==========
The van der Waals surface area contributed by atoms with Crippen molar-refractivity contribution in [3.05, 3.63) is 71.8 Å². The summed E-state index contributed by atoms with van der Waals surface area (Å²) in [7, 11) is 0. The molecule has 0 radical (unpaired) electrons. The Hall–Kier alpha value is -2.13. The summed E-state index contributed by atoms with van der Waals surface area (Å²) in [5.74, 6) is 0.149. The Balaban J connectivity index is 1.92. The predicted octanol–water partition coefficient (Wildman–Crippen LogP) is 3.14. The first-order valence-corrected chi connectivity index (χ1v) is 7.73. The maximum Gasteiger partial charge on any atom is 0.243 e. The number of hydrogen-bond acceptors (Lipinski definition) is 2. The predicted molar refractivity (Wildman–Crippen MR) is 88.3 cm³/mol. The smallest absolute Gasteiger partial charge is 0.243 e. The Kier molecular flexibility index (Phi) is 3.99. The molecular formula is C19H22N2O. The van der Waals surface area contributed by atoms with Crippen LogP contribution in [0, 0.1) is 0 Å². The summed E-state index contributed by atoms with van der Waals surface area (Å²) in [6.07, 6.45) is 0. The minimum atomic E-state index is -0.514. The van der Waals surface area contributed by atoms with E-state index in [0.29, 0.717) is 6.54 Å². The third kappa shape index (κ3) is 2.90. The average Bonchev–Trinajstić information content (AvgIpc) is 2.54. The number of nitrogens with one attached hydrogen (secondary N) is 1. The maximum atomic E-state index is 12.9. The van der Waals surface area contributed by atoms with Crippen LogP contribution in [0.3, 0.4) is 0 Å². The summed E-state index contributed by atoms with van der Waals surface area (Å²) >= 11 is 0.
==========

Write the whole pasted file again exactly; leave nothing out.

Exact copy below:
The van der Waals surface area contributed by atoms with Crippen molar-refractivity contribution in [3.05, 3.63) is 71.8 Å². The summed E-state index contributed by atoms with van der Waals surface area (Å²) in [7, 11) is 0. The molecule has 0 radical (unpaired) electrons. The Hall–Kier alpha value is -2.13. The summed E-state index contributed by atoms with van der Waals surface area (Å²) in [5.74, 6) is 0.149. The Balaban J connectivity index is 1.92. The predicted octanol–water partition coefficient (Wildman–Crippen LogP) is 3.14. The first-order valence-corrected chi connectivity index (χ1v) is 7.73. The maximum Gasteiger partial charge on any atom is 0.243 e. The number of hydrogen-bond acceptors (Lipinski definition) is 2. The predicted molar refractivity (Wildman–Crippen MR) is 88.3 cm³/mol. The smallest absolute Gasteiger partial charge is 0.243 e. The Kier molecular flexibility index (Phi) is 3.99. The molecular formula is C19H22N2O. The van der Waals surface area contributed by atoms with Crippen LogP contribution in [0, 0.1) is 0 Å². The summed E-state index contributed by atoms with van der Waals surface area (Å²) in [6.07, 6.45) is 0. The minimum atomic E-state index is -0.514. The van der Waals surface area contributed by atoms with E-state index in [0.29, 0.717) is 6.54 Å². The third kappa shape index (κ3) is 2.90. The average Bonchev–Trinajstić information content (AvgIpc) is 2.54. The number of nitrogens with one attached hydrogen (secondary N) is 1. The maximum atomic E-state index is 12.9. The van der Waals surface area contributed by atoms with Crippen LogP contribution in [0.3, 0.4) is 0 Å². The summed E-state index contributed by atoms with van der Waals surface area (Å²) >= 11 is 0.